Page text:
Ghana's Emissions Levy Act: A triumph for climate action

Ghana's Emissions Levy Act: A triumph for climate action

On November 17, 2021, Ghana's Finance Minster, Ken Ofori-Atta, announced removal of all tollbooths from all public roads in Ghana.


This move was praised by Ghanaian Scientist based in Canada, Dr. Charles Odame-Ankrah, as a smart and decisive move to address vehicular emissions and hence climate change.

The immediate outcome was a clear reduction in vehicular traffic with the long term benefit of improving human health across Ghana. 

In another historic move on December 24, 2023, Ghana's Parliament championed a historic stand and passed the emissions levy. 

Dr. Odame-Ankrah is celebrating this groundbreaking Emissions Levy Act, marking a pivotal stride in the nation's commitment to combat climate change sustainably.

This idea was in part proposed by the world-renowned air quality scientist when he was interviewed by the media when he recently got his innovation patented by the United States Patent Office.

According to Dr. Charles Odame-Ankrah, this initiative is being hailed as historic and scientifically ingenious.

Dr. Charles Odame-Ankrah, has over the years expressed interest in air quality sciences, and had proposed this levy as a replacement for tollbooths and as a revolutionary alternative to raising critical revenue to tackle climate change locally.

His visionary insight underscores the Act's potential to not only mitigate emissions but also drive Ghana toward a more sustainable future and create thousands of jobs through the establishment of air quality monitoring network.

Dr Charles Odame-Ankrah

Remove all speed ramps on Ghana's highways and replace them with speed cameras

In response to this monumental step, Dr. Odame-Ankrah emphasized the need for further immediate action by urging the removal of all speed ramps across the country and replace these with speed cameras to check posted speed limits with hefty violation fines for vehicle owners through the use of the car numbers to connect to every vehicle owner.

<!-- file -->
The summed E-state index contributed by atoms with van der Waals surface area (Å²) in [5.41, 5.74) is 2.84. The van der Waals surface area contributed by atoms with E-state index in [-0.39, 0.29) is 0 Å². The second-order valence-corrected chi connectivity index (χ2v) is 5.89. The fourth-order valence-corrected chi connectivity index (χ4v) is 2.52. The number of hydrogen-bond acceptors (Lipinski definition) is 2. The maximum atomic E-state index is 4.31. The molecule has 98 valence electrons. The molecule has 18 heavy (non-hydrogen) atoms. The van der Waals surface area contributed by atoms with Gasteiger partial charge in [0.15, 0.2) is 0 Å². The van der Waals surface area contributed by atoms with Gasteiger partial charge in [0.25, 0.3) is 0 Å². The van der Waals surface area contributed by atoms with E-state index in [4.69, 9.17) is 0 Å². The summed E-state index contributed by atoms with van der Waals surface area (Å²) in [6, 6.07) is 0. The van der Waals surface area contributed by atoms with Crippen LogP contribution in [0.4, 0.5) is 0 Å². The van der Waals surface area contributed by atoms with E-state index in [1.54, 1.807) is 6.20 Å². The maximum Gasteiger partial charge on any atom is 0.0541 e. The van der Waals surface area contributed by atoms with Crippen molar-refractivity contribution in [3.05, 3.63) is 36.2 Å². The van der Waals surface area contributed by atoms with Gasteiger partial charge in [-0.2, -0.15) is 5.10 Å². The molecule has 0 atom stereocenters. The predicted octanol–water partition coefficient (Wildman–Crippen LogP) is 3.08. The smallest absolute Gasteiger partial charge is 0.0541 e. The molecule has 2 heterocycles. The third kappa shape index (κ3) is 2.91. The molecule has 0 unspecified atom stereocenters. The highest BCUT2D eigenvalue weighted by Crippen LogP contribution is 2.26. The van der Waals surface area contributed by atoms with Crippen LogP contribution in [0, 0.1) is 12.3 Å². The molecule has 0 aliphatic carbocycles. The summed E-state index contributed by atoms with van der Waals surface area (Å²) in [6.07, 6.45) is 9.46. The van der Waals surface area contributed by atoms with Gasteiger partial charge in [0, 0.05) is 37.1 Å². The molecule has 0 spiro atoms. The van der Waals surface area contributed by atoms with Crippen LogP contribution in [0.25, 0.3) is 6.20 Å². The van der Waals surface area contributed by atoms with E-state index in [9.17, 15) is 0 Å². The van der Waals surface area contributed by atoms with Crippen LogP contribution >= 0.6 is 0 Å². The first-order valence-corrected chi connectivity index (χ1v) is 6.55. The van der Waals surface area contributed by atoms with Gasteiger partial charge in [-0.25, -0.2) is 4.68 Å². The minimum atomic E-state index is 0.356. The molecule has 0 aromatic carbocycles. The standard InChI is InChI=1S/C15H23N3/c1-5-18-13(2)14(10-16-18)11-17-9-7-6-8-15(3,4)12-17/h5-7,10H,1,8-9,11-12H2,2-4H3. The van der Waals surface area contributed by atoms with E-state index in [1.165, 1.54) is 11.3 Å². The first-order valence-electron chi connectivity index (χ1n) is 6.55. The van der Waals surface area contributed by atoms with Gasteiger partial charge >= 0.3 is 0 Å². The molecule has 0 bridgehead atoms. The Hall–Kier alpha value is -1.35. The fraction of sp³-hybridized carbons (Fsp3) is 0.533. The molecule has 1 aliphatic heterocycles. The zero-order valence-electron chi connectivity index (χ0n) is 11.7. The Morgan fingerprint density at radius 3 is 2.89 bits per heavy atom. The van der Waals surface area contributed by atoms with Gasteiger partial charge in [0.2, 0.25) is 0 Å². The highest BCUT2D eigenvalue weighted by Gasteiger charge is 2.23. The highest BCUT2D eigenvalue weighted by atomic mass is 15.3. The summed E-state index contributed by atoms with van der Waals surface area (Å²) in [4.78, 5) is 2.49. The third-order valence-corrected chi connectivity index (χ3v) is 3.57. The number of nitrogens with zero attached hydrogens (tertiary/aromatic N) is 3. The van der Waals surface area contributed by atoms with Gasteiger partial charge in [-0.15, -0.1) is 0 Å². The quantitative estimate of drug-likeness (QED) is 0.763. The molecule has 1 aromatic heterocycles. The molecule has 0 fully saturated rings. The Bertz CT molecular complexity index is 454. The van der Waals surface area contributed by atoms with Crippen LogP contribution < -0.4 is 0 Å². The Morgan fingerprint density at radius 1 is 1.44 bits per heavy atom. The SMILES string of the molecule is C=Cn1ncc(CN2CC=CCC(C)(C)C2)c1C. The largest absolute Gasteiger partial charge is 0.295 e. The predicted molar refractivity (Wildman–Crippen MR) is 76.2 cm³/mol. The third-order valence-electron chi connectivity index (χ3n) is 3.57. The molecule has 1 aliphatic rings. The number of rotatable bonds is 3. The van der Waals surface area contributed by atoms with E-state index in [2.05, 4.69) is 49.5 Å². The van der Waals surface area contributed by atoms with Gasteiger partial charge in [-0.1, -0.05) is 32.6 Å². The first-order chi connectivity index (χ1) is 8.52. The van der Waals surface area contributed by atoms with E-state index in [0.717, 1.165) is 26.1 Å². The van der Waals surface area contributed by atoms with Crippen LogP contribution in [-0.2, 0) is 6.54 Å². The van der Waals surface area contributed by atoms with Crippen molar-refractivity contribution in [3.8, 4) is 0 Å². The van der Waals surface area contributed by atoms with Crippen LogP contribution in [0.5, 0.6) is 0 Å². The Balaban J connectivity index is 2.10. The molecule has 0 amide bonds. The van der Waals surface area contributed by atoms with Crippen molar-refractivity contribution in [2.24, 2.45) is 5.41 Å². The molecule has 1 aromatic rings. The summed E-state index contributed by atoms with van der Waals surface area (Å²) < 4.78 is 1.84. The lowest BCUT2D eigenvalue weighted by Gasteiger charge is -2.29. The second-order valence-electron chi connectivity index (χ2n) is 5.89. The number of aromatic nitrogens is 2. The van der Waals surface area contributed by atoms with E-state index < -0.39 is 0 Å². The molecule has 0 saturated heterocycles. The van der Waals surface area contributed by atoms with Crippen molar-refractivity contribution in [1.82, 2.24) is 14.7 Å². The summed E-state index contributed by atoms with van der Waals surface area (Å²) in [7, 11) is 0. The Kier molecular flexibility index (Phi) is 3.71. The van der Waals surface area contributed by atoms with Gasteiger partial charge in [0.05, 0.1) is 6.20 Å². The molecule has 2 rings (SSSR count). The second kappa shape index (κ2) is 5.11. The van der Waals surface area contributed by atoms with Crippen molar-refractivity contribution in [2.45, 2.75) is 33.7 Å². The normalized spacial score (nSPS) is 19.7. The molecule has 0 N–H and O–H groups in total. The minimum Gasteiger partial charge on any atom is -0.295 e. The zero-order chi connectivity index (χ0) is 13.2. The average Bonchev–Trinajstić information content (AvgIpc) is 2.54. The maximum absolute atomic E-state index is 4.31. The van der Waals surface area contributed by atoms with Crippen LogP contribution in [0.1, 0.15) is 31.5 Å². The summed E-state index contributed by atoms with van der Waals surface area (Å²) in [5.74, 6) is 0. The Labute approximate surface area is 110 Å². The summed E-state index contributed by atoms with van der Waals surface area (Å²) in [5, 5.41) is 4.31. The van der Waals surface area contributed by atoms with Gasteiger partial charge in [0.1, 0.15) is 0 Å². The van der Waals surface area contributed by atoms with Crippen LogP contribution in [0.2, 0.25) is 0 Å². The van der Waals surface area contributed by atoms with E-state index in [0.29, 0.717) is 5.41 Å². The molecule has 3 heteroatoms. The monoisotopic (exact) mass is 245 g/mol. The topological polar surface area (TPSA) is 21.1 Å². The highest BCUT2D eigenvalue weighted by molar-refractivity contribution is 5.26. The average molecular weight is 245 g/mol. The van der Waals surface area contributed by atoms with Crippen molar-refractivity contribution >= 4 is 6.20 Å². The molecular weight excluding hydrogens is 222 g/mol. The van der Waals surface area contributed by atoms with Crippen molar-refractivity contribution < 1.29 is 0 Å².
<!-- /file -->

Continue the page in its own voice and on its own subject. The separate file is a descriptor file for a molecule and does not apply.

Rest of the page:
Such a move, he contends, would further enhance the strides made in reducing emissions since speed ramps, although designed for human safety, cause heavy pollution from vehicles which affects human health negatively.

Dr. Odame-Ankrah is further calling upon the government to allocate a portion of the revenue generated from the emissions levy towards establishing a comprehensive air quality monitoring network across Ghana. This strategic measure, he asserts, is critical in the fight against climate change, as it empowers policymakers with verified data essential for making informed decisions in protecting the environment and human life.

The passing of the Emissions Levy Act signals a profound commitment by Ghana's Parliament to combat climate change proactively. It not only represents a transformative shift in policy but also signifies Ghana's leadership in embracing innovative solutions endorsed by world-class experts like Dr. Charles Odame-Ankrah.

As Ghana takes bold strides toward a greener, more sustainable future, the implementation of a robust air quality monitoring network stands poised to fortify the nation's resolve in decisively combating climate change and creating good paying jobs.

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